Friday, May 10, 2013

Seriousness of “Silent Killer” Worth Addressing with Check-ups and Diet Changes Says Extension Specialist

Contact: Christeena Haynes, nutrition and health education specialist
Tel: (417) 345-7551

About 1 in 3 adults have hypertension (high blood pressure) in the United States according to Christeena Haynes, a nutrition and health education specialist with University of Missouri Extension.

“High blood pressure increases your risk of heart attack and stroke, which are two of the leading causes of death in the U.S.,” said Haynes.

High blood pressure is known as the “silent killer,” because many times people do not even know they have it. For this reason, Haynes says it is important to have your blood pressure checked regularly.

Blood pressure is written as a ratio. The top (systolic) number shows the pressure in your blood vessels when your heart beats. The bottom (diastolic) number is the pressure in your blood vessels when your heart rests.

Normal blood pressure is less than 120/80 mm Hg; prehypertension is 120-139/80-89 mm Hg; and high is 140/90 mm Hg or higher.

“The good news about hypertension is that it is usually preventable,” said Haynes, who offers these tips to maintain a normal blood pressure.

• Eat a healthy diet. Increase fruits, vegetables, and whole grains. Consume lean protein and fish. Choose fat-free or low-fat dairy.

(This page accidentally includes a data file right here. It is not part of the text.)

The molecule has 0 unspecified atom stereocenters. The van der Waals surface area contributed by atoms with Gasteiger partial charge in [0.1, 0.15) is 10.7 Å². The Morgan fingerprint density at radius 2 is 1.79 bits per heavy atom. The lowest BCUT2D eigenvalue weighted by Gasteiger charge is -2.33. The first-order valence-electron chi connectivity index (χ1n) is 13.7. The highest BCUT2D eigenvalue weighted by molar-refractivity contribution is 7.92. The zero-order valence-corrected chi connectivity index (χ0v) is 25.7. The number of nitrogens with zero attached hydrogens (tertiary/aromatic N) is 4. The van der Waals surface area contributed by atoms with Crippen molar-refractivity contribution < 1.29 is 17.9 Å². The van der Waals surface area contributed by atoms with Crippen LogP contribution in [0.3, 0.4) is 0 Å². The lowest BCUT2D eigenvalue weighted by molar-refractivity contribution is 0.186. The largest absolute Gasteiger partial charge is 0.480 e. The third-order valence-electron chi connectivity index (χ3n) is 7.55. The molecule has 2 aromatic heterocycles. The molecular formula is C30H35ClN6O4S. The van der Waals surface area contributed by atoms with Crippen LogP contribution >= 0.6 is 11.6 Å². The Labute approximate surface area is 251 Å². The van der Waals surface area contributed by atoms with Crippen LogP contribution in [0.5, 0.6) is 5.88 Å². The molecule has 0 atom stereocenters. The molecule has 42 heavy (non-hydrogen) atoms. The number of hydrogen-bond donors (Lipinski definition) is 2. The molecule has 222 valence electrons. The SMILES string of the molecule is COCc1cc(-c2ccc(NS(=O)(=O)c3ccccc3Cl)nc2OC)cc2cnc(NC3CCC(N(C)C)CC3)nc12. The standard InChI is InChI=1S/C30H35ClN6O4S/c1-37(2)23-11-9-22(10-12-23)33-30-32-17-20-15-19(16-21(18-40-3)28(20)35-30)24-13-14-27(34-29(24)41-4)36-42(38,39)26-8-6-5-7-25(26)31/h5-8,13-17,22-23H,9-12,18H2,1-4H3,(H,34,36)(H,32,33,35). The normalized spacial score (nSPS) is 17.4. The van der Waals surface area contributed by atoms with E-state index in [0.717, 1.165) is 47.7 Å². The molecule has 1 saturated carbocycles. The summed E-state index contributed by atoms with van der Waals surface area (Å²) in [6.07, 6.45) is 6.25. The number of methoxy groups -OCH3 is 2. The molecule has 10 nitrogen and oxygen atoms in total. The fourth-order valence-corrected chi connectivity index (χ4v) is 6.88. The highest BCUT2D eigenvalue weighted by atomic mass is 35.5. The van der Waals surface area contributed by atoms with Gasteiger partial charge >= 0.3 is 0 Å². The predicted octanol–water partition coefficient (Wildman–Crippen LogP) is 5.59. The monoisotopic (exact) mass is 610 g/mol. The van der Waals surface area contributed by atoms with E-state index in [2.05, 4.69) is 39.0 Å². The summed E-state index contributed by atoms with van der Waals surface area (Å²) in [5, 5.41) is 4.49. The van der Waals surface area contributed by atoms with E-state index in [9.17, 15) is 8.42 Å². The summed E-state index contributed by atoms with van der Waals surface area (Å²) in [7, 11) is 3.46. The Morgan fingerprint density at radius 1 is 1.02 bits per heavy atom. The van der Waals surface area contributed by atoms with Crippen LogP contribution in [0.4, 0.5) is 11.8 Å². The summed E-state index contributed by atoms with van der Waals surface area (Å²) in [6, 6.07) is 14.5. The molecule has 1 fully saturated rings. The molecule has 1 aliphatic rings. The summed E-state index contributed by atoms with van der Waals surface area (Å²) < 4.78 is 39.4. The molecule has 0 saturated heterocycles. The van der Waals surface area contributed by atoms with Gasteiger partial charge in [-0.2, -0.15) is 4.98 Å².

• Limit sodium. Reduce daily intake to less than 2,300 mg/day or less than 1,500 mg/day for those 51 years and older, those of any age who are African American or have hypertension, diabetes, or chronic kidney disease.

• Maintain a healthy body weight.

• Exercise regularly. Get at least 30 minutes of physical activity most days of the week. Start where you can and increase slowly.

• Stop smoking. Smoking damages blood vessels and accelerates hardening of the arteries.

• Limit alcohol intake. If you drink, consume only moderate amounts (one drink per day for women and two drinks per day for men). Too much alcohol increases blood pressure.

For more information on nutrition contact one of the following nutrition specialists: Dr. Lydia Kaume in Barton County, (417) 682-3579; Dr. Pam Duitsman, in Greene County, (417) 881-8909; or Cammie Younger in Texas County, (417) 967-4545. Information is also available online

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